Thursday, 18 June 2015

The Second Battle of Ypres

by Will Pearson

The Second Battle of Ypres is historically significant for being the only major offensive initiated by the German military at the Western Front. But, most infamously, this battle also served as a test for releasing chlorine gas as a weapon of mass destruction.

In total, there were six major military engagements over the course of the Battle of Ypres. The first engagement took place on April 22, 1915 and the last would commence on September 25, 1915. The German army would face multiple allied nations during the battle with a collective of troops from Canada, Africa, France, Britain, India, Belgium, and Newfoundland.

Germany wished to gain an advantage over the Allied Forces at the Eastern front where defeating the Russians proved to be extremely difficult. Through launching an attack on a Belgian city, the attention of the Allied Forces could be diverted. The attack itself was not even considered successful, as the German army was never able to actually take the town.

The end result of the battle was a harsh one. The German army suffered roughly 35,000 casualties, while the Allied forces would lose over 70,000. The civilians of Ypres also suffered gravely. When the German army realised they could not take the town, they instead launched a bombardment onto it, during which the entire town was destroyed, and rebuilding it would continue for decades.

The Battle of Ypres was not the first instance of using chemical weapons in World War I. Prior uses and attempts occurred, but they were failures. In the Battle of Bolimov, for instance, cold weather turned the gas into liquid, turning it completely void.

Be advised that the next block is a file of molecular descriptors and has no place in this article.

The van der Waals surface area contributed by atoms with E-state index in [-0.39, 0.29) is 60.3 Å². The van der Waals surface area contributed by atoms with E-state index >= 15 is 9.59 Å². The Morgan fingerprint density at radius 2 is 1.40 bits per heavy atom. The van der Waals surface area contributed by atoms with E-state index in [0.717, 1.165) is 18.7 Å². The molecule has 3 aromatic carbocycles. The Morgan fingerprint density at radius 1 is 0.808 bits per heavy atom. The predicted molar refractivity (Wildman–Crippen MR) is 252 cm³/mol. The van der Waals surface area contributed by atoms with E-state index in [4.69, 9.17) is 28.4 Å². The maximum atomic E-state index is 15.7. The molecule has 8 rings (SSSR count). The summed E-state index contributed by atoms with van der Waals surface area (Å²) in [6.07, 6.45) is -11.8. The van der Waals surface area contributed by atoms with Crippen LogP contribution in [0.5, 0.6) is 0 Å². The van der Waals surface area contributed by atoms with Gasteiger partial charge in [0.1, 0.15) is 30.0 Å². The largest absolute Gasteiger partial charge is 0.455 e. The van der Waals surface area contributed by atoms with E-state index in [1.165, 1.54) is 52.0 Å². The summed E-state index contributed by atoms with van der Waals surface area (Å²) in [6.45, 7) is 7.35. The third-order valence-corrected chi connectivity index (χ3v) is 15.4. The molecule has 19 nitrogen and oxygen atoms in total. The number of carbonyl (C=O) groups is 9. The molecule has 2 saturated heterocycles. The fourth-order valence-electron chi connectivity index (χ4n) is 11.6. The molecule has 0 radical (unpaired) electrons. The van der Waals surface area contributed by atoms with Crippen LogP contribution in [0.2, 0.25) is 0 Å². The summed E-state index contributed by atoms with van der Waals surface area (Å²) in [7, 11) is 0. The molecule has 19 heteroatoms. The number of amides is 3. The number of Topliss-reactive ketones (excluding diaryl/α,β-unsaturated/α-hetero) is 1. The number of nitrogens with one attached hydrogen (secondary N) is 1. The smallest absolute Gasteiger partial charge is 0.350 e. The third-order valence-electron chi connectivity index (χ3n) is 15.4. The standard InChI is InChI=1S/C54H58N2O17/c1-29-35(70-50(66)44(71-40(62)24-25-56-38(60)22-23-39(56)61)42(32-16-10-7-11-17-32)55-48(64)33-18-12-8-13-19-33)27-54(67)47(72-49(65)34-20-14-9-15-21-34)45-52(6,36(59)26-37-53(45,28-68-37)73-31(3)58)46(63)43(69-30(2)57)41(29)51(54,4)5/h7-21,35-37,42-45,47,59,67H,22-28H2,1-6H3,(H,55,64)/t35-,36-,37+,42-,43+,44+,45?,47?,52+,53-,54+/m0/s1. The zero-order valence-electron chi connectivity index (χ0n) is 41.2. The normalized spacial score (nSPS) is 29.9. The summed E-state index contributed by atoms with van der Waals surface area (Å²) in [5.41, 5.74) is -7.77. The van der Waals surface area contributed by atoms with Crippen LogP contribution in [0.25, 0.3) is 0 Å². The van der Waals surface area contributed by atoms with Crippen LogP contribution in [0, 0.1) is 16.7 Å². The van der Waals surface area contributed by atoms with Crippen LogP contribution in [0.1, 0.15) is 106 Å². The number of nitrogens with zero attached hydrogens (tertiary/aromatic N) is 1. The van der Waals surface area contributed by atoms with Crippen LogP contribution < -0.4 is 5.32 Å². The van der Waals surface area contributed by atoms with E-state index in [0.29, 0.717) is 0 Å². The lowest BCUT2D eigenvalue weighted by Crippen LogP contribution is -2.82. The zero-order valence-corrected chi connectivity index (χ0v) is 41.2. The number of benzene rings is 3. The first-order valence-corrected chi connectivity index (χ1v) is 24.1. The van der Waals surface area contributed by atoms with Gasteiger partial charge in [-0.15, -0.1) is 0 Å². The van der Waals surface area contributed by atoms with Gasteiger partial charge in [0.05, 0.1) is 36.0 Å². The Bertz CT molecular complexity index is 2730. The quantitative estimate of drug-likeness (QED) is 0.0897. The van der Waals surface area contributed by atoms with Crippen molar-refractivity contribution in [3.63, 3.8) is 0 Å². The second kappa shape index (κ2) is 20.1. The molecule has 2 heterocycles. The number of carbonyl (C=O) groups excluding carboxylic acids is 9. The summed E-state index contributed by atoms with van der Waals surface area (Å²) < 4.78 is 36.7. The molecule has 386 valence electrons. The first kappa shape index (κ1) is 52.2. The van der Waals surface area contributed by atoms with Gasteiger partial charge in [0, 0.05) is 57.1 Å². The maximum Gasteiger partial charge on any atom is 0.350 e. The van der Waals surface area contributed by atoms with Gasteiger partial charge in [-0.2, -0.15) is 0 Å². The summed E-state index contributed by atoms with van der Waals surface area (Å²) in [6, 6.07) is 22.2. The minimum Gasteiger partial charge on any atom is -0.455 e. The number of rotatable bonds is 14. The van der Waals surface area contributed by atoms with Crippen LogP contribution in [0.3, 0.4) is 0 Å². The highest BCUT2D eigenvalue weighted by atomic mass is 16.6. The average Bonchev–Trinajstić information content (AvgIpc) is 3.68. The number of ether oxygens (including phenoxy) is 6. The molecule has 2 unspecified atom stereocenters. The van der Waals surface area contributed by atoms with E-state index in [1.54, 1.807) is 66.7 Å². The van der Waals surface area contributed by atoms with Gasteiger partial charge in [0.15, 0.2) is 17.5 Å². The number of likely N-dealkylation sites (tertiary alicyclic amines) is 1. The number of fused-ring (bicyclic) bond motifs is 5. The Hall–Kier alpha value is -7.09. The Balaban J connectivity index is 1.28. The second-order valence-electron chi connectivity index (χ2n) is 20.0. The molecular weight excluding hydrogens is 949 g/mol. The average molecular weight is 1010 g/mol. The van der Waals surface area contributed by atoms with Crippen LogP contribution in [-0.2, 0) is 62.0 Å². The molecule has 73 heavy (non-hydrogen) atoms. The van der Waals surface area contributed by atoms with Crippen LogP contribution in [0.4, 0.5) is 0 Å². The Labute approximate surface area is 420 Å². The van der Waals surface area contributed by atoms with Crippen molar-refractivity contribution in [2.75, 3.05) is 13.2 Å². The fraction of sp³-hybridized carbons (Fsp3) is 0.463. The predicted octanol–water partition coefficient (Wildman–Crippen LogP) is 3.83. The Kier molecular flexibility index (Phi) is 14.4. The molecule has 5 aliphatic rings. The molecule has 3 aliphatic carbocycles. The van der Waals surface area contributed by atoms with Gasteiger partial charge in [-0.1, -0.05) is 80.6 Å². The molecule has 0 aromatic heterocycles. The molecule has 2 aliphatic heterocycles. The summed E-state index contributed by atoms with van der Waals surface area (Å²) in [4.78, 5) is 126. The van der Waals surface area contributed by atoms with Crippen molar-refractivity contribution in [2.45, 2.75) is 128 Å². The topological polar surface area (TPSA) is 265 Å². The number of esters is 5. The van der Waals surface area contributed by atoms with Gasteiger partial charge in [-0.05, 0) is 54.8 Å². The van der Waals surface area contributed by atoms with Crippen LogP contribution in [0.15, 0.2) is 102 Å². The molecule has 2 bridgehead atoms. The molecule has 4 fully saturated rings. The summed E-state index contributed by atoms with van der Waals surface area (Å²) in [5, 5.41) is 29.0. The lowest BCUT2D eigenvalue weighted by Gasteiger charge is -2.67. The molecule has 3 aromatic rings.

'Gassed', painted by John Singer Sargent, 1919
In Ypres, beginning with the first engagement at Gravenstafel, gas warfare would take on an deadly new turn. German troops bombarded French, Algerian and other allied troops with heavy artillery. Soon after, the Germans unleashed 170 tons of gas on the battlefield. An odd green and yellow mist travelled from the German position to where the French troops were located, causing mass panic and casualties.
The gas eventually covered around four miles of the Allied lines. The effects were devastating. Within ten minutes, 10,000 troops were killed as the gas suffocated them, and approximately 2,000 troops were sickened, blinded, or made incapable of fighting. They were all then captured as prisoners of war.
After this initial bombardment, the German infantry advanced, but military leaders were very wary of being overconfident. The orders were given not to continue forward, which made it clearly impossible to completely take the town. This is not to suggest in any way the attack did not deliver major results. The Allied front line in Belgium was extremely weakened as a result.

The surprise factor of the gas attacks was lost once the chlorine was released for the first time. Subsequent attacks were not as wholly successful due to since developed masks. The second major gas attack saw the follow up advancement by German forces face strong opposition from Canadian troops. Eventually, the Germans would suffer from similar gas attacks as the British would quickly unleash chemical weapons in future battles.

The Battle of Ypres, 100 years ago this year, had a huge effect on the First World War as a whole. Aside from being the first action for Canadian and Algerian troops, it became notorious for witnessing the first use of excruciating chlorine gas, and this advancement in warfare changed how both sides fought from then on, all the way through to World War Two and since.

1 comment:

  1. Warfare is a fascinating subject. Despite the dubious morality of using violence to achieve personal or political aims. It remains that conflict has been used to do just that throughout recorded history.

    Your article is very well done, a good read.


Comments with names are more likely to be published.